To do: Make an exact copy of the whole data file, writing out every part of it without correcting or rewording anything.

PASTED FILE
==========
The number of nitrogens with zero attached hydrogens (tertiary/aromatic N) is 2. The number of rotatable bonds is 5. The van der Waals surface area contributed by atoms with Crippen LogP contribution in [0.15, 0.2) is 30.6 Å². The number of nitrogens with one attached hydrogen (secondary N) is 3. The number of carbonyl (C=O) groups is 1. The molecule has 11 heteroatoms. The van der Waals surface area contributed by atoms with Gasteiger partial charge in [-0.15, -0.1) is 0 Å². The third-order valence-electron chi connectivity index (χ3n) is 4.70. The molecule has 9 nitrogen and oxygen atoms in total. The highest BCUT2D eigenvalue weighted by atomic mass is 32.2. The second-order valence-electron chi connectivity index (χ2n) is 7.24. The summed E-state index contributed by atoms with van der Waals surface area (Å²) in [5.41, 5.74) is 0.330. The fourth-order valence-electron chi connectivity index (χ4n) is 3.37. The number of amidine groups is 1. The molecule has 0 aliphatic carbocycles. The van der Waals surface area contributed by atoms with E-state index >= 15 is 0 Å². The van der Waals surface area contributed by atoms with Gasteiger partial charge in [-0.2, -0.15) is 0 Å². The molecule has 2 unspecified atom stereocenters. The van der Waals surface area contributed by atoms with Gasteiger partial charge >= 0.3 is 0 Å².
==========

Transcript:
The number of nitrogens with zero attached hydrogens (tertiary/aromatic N) is 2. The number of rotatable bonds is 5. The van der Waals surface area contributed by atoms with Crippen LogP contribution in [0.15, 0.2) is 30.6 Å². The number of nitrogens with one attached hydrogen (secondary N) is 3. The number of carbonyl (C=O) groups is 1. The molecule has 11 heteroatoms. The van der Waals surface area contributed by atoms with Gasteiger partial charge in [-0.15, -0.1) is 0 Å². The third-order valence-electron chi connectivity index (χ3n) is 4.70. The molecule has 9 nitrogen and oxygen atoms in total. The highest BCUT2D eigenvalue weighted by atomic mass is 32.2. The second-order valence-electron chi connectivity index (χ2n) is 7.24. The summed E-state index contributed by atoms with van der Waals surface area (Å²) in [5.41, 5.74) is 0.330. The fourth-order valence-electron chi connectivity index (χ4n) is 3.37. The number of amidine groups is 1. The molecule has 0 aliphatic carbocycles. The van der Waals surface area contributed by atoms with E-state index >= 15 is 0 Å². The van der Waals surface area contributed by atoms with Gasteiger partial charge in [-0.2, -0.15) is 0 Å². The molecule has 2 unspecified atom stereocenters. The van der Waals surface area contributed by atoms with Gasteiger partial charge >= 0.3 is 0 Å².